Nicole Kidman is a hard-bitten LA cop looking to settle some scores


Source: Courtesy of TIFF


Dir: Karyn Kusama. US. 2018. 123mins

The sins of the past weigh heavy on Destroyer, a sun-splashed Los Angeles noir that’s more an exercise in portentous atmosphere than a deft exploration of guilt and regret. Buried in makeup that accentuates her character’s hard-luck existence, Nicole Kidman brings such compelling conviction to her role as a tormented detective that she single handedly imbues the film with urgency and authenticity. That proves crucial, since director Karyn Kusama often miscalculates Destroyer’s sense of its own profundity.

Kusama and Kidman provide the film with a rugged, merciless quality

After a stint on the festival circuit, Destroyer will open in US theatres on December 25, no doubt hoping to secure Kidman her fifth Oscar nomination. (She won in 2003 for The Hours.) Fans of other moody indie revenge thrillers such as You Were Never Really Here might be on board, although mixed reviews and a despairing tone may turn off mainstream crowds.

As the movie begins, LAPD detective Erin Bell (Kidman) is waking up in her car, her weathered face and bloodshot eyes suggesting someone in the midst of a bad personal spell. But soon, her interest is piqued by hints that an old nemesis, a violent criminal named Silas (Toby Kebbell), has re-emerged, giving her an opportunity to settle some scores.

Written by Phil Hay and Matt Manfredi, the screenwriters behind Kusama’s 2015 low-budget thriller The Invitation, Destroyer is constructed like a puzzle, balancing the present-day storyline with a series of flashbacks that reveal who Erin once was. Those latter scenes involve her going undercover with her partner Chris (Sebastian Stan) to infiltrate Silas’s gang, although the exact outcome of that mission won’t be clear until near the film’s end. Suffice it to say, it has left Erin reeling ever since.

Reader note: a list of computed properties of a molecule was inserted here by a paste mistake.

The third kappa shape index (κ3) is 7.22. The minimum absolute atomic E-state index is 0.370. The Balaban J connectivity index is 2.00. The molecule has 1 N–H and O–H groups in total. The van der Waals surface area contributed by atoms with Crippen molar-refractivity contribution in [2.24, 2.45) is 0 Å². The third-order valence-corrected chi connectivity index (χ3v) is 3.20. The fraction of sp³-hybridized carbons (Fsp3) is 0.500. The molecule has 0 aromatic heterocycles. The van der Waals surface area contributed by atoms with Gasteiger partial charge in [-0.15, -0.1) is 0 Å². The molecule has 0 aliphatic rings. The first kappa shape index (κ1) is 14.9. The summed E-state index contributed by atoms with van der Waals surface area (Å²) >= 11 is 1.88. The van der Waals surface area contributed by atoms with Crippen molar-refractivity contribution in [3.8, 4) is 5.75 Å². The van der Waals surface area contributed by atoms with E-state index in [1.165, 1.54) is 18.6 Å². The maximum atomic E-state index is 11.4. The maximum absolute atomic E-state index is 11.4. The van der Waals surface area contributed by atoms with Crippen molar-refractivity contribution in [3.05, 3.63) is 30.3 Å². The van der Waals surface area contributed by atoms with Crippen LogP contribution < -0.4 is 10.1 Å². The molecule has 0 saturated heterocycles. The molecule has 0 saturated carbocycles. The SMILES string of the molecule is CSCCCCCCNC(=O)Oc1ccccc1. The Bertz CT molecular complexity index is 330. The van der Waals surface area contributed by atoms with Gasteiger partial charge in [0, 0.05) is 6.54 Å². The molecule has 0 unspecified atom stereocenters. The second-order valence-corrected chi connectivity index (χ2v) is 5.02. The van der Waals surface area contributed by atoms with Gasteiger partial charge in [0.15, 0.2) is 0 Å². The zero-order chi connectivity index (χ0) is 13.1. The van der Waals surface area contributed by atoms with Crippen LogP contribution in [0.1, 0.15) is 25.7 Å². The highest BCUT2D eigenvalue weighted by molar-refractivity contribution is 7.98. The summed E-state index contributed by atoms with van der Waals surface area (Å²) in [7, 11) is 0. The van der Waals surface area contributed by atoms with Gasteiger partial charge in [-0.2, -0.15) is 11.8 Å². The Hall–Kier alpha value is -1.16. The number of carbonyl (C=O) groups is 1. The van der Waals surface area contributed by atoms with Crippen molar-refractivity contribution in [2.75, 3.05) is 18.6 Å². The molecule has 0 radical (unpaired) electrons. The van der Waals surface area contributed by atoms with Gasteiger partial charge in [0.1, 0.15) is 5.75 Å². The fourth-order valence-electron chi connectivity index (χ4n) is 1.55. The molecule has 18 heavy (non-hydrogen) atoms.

Kusama and Kidman provide the film with a rugged, merciless quality, depicting Erin as an antihero hoping to complete unfinished business. While it’s a standard Hollywood gimmick to transform a glamorous star so that she looks “realer” through unflattering makeup, Kidman’s Destroyer reinvention is so striking — and the actress’ performance so gritty and exhausted — that we accept her as a troubled cop who can’t let an unspecified past trauma go.

Cinematographer Julie Kirkwood makes good use of L.A.’s seediest sections, the squalor contrasting bitterly with the sunny weather. And when the action shifts to the nearby desert, Destroyer exudes a wide-open vastness that suitably mirrors its protagonist’s spiritual depletion.

But the posturing can feel empty when the storytelling isn’t as rich. And the film’s parallel timelines create an inevitable problem; eventually, the flashbacks become frustrating as we grow impatient waiting to learn what Erin’s big secret is. Thankfully, Erin’s colourful interactions with colleagues and different strata of criminal lowlifes are consistently entertaining, providing intriguing hints about this stoic woman without revealing everything.

The supporting cast plugs into Destroyer’s malignant mood, particularly Tatiana Maslany as a volatile addict who crosses Erin’s path. And Kebbell manages to make Silas seem larger-than-life without overdoing the theatrics. There’s a formidable evil within this gangster that’s so repellent — and yet he represents the permanent darkness that could swallow up Erin if she loses her moral compass.

Regrettably, Destroyer occasionally aims for mythic, tragic self-importance — especially during a painfully protracted finale — which gives the story thematic undercurrents it hasn’t fully earned. Kusama is on much firmer ground when she simply lets her vengeful cop rumble across the city looking for answers, unconcerned about the damage she leaves in her wake. Along those lines, Destroyer features an exemplary shootout that captures all that can be great about this film in a few blunt, arresting minutes — it’s raw, immediate and visceral without suffering from delusions of grandeur.

Production companies: Annapurna Pictures, 30 West, Automatik, Family Style, Rocket Science

International sales: Rocket Science,

Producers: Fred Berger, Phil Hay, Matt Manfredi

Screenplay: Phil Hay & Matt Manfredi

Production design: Kay Lee

Editing: Plummy Tucker

Cinematography: Julie Kirkwood

Music: Theodore Shapiro

Cast: Nicole Kidman, Toby Kebbell, Tatiana Maslany, Scoot McNairy, Bradley Whitford, Sebastian Stan